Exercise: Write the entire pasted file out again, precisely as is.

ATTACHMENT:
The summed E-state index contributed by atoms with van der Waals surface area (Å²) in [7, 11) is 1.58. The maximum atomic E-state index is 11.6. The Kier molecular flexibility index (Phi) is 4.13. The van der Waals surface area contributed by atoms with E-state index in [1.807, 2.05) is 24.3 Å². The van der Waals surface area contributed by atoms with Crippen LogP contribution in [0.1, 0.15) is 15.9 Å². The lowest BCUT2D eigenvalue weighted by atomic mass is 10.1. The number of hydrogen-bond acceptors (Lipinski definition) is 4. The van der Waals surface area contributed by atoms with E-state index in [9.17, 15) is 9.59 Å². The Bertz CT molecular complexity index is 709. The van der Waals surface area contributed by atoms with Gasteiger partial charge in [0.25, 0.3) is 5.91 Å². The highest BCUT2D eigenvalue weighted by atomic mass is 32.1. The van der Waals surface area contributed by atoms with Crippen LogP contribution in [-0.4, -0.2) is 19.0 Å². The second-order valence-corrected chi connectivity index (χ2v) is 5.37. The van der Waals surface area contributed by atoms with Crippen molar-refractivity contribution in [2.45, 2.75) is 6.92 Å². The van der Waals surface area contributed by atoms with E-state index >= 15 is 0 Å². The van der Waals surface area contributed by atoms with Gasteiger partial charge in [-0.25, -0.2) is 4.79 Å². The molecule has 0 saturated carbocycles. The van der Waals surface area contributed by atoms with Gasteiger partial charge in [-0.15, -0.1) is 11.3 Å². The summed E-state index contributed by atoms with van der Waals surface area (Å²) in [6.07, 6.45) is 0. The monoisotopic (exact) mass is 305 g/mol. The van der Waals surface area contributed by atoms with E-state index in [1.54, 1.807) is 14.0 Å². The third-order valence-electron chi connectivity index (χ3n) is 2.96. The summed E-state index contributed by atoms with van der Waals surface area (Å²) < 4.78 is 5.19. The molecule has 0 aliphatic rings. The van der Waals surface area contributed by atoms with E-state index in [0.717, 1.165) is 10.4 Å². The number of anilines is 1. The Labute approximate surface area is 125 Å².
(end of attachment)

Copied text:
The summed E-state index contributed by atoms with van der Waals surface area (Å²) in [7, 11) is 1.58. The maximum atomic E-state index is 11.6. The Kier molecular flexibility index (Phi) is 4.13. The van der Waals surface area contributed by atoms with E-state index in [1.807, 2.05) is 24.3 Å². The van der Waals surface area contributed by atoms with Crippen LogP contribution in [0.1, 0.15) is 15.9 Å². The lowest BCUT2D eigenvalue weighted by atomic mass is 10.1. The number of hydrogen-bond acceptors (Lipinski definition) is 4. The van der Waals surface area contributed by atoms with E-state index in [9.17, 15) is 9.59 Å². The Bertz CT molecular complexity index is 709. The van der Waals surface area contributed by atoms with Gasteiger partial charge in [0.25, 0.3) is 5.91 Å². The highest BCUT2D eigenvalue weighted by atomic mass is 32.1. The van der Waals surface area contributed by atoms with Crippen LogP contribution in [-0.4, -0.2) is 19.0 Å². The second-order valence-corrected chi connectivity index (χ2v) is 5.37. The van der Waals surface area contributed by atoms with Crippen molar-refractivity contribution in [2.45, 2.75) is 6.92 Å². The van der Waals surface area contributed by atoms with E-state index >= 15 is 0 Å². The van der Waals surface area contributed by atoms with Gasteiger partial charge in [-0.25, -0.2) is 4.79 Å². The molecule has 0 saturated carbocycles. The van der Waals surface area contributed by atoms with Gasteiger partial charge in [-0.15, -0.1) is 11.3 Å². The summed E-state index contributed by atoms with van der Waals surface area (Å²) in [6.07, 6.45) is 0. The monoisotopic (exact) mass is 305 g/mol. The van der Waals surface area contributed by atoms with E-state index in [1.54, 1.807) is 14.0 Å². The third-order valence-electron chi connectivity index (χ3n) is 2.96. The summed E-state index contributed by atoms with van der Waals surface area (Å²) < 4.78 is 5.19. The molecule has 0 aliphatic rings. The van der Waals surface area contributed by atoms with E-state index in [0.717, 1.165) is 10.4 Å². The number of anilines is 1. The Labute approximate surface area is 125 Å².